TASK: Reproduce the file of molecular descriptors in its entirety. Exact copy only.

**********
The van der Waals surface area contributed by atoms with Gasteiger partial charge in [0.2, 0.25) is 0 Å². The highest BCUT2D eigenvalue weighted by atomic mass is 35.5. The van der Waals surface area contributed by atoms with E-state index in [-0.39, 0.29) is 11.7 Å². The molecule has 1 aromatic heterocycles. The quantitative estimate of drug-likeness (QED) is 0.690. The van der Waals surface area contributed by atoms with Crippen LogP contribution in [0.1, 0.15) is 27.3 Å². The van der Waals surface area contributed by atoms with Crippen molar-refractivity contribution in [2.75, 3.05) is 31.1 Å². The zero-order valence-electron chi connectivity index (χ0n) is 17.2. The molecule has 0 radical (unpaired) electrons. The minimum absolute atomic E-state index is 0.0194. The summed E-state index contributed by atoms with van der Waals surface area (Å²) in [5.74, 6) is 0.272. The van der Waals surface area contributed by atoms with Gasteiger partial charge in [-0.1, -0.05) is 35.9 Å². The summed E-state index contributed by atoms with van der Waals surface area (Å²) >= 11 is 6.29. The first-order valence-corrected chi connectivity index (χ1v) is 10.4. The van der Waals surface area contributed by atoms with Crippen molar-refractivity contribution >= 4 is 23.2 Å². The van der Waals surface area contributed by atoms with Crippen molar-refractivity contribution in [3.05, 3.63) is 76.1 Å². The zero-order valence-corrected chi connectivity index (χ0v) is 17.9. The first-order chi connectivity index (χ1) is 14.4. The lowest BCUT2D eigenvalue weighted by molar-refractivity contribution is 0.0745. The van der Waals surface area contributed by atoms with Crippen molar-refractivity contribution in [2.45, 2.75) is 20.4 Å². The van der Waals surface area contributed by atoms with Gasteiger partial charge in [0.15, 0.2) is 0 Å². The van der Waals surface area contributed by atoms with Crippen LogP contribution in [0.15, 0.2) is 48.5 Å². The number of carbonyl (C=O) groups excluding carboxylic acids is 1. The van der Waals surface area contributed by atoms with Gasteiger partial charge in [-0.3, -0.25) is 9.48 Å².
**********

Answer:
The van der Waals surface area contributed by atoms with Gasteiger partial charge in [0.2, 0.25) is 0 Å². The highest BCUT2D eigenvalue weighted by atomic mass is 35.5. The van der Waals surface area contributed by atoms with E-state index in [-0.39, 0.29) is 11.7 Å². The molecule has 1 aromatic heterocycles. The quantitative estimate of drug-likeness (QED) is 0.690. The van der Waals surface area contributed by atoms with Crippen LogP contribution in [0.1, 0.15) is 27.3 Å². The van der Waals surface area contributed by atoms with Crippen molar-refractivity contribution in [2.75, 3.05) is 31.1 Å². The zero-order valence-electron chi connectivity index (χ0n) is 17.2. The molecule has 0 radical (unpaired) electrons. The minimum absolute atomic E-state index is 0.0194. The summed E-state index contributed by atoms with van der Waals surface area (Å²) in [5.74, 6) is 0.272. The van der Waals surface area contributed by atoms with Gasteiger partial charge in [-0.1, -0.05) is 35.9 Å². The summed E-state index contributed by atoms with van der Waals surface area (Å²) >= 11 is 6.29. The first-order valence-corrected chi connectivity index (χ1v) is 10.4. The van der Waals surface area contributed by atoms with Crippen molar-refractivity contribution >= 4 is 23.2 Å². The van der Waals surface area contributed by atoms with Crippen molar-refractivity contribution in [3.05, 3.63) is 76.1 Å². The zero-order valence-corrected chi connectivity index (χ0v) is 17.9. The first-order chi connectivity index (χ1) is 14.4. The lowest BCUT2D eigenvalue weighted by molar-refractivity contribution is 0.0745. The van der Waals surface area contributed by atoms with Crippen molar-refractivity contribution in [2.45, 2.75) is 20.4 Å². The van der Waals surface area contributed by atoms with Gasteiger partial charge in [0.15, 0.2) is 0 Å². The van der Waals surface area contributed by atoms with Crippen LogP contribution in [0.15, 0.2) is 48.5 Å². The number of carbonyl (C=O) groups excluding carboxylic acids is 1. The van der Waals surface area contributed by atoms with Gasteiger partial charge in [-0.3, -0.25) is 9.48 Å².